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Deep Bench: Living with multiple sclerosis

World MS Day is just around the corner. Just in time, the Multiple Sclerosis Association of America is teaming up with Celgene Corporation to spread awareness of MS and how shifting to a ‘brain first’ focus is crucial to keep your brain healthy for as long as possible.

Multiple Sclerosis is a progressive disease that can cause lesions in the central nervous system, including the spinal cord and brain. That causes the flow of information from the brain to the body to be disrupted.

While most people have heard of the disease, many aren’t aware of its causes, symptoms and what it’s like to live with MS.

To combat this lack of knowledge, a new campaign was announced Tuesday.

Celgene Corporation and the Multiple Sclerosis Association of America (MSAA) teamed up for the campaign, MS MindShift: A New View of MS, a national initiative that provides new perspective on multiple sclerosis.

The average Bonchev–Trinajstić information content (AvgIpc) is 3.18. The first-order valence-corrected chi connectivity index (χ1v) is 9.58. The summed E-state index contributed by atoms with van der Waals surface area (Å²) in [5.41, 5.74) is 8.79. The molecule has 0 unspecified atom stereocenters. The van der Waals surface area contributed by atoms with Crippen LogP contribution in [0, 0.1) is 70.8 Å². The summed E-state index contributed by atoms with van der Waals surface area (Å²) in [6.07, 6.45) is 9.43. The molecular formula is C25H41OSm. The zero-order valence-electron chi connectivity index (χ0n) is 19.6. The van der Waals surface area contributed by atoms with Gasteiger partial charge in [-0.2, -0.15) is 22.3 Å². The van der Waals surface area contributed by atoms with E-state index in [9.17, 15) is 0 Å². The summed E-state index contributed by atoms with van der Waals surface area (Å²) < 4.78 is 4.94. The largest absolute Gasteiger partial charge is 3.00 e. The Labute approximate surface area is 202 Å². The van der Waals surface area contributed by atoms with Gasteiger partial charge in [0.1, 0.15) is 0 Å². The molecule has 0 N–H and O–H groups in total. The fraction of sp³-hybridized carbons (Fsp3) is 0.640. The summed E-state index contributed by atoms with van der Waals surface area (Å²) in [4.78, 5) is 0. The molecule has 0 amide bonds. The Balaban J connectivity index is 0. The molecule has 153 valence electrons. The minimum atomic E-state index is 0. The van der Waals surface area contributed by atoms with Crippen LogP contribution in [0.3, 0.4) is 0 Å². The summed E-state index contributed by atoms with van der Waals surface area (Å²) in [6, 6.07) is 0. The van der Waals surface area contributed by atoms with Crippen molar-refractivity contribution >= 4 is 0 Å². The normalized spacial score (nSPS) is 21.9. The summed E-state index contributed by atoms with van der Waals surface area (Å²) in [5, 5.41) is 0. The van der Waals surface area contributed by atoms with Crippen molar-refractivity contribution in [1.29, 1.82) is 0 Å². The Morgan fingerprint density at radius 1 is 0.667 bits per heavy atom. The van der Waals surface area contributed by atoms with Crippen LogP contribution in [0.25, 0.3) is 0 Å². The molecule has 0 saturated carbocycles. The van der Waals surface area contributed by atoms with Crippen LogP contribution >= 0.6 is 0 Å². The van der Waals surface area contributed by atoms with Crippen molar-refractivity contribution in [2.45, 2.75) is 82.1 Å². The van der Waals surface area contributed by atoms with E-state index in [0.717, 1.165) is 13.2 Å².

MS Mindshift is aimed to educate about the critical role the brain plays in the disease and what people living with MS can do to keep their brain as healthy as possible, for as long as possible.

Ahead of World MS Day on May 30, Dr. Barry Singer, director of the MS Center of Innovations in Care at Missouri Baptist Medical Center in St. Louis and Cathy Chester, who lives with multiple sclerosis.

Dr. Singer talked about the significance of MS across the county, affecting nearly 1 million people in the U.S. He said it’s most commonly diagnosed in people between ages 20 and 50, and is two to three times more common in women than in men.

He also talked about the impact in Wisconsin, a state which has a high number of people with the condition.

Chester was diagnosed with MS in 1986. She talked about the importance of spreading awareness about MS through Celgene’s MS MindShift campaign. The campaign puts the focus on the brain, and how shifting your focus up toward the brain today could change how you live with MS tomorrow.

People can visit to learn more about the campaign, the importance of brain preservation, and where the MS MindShift “Brain Bulb” Balloon is stopping.

Read on: Deep Bench: Living with multiple sclerosis

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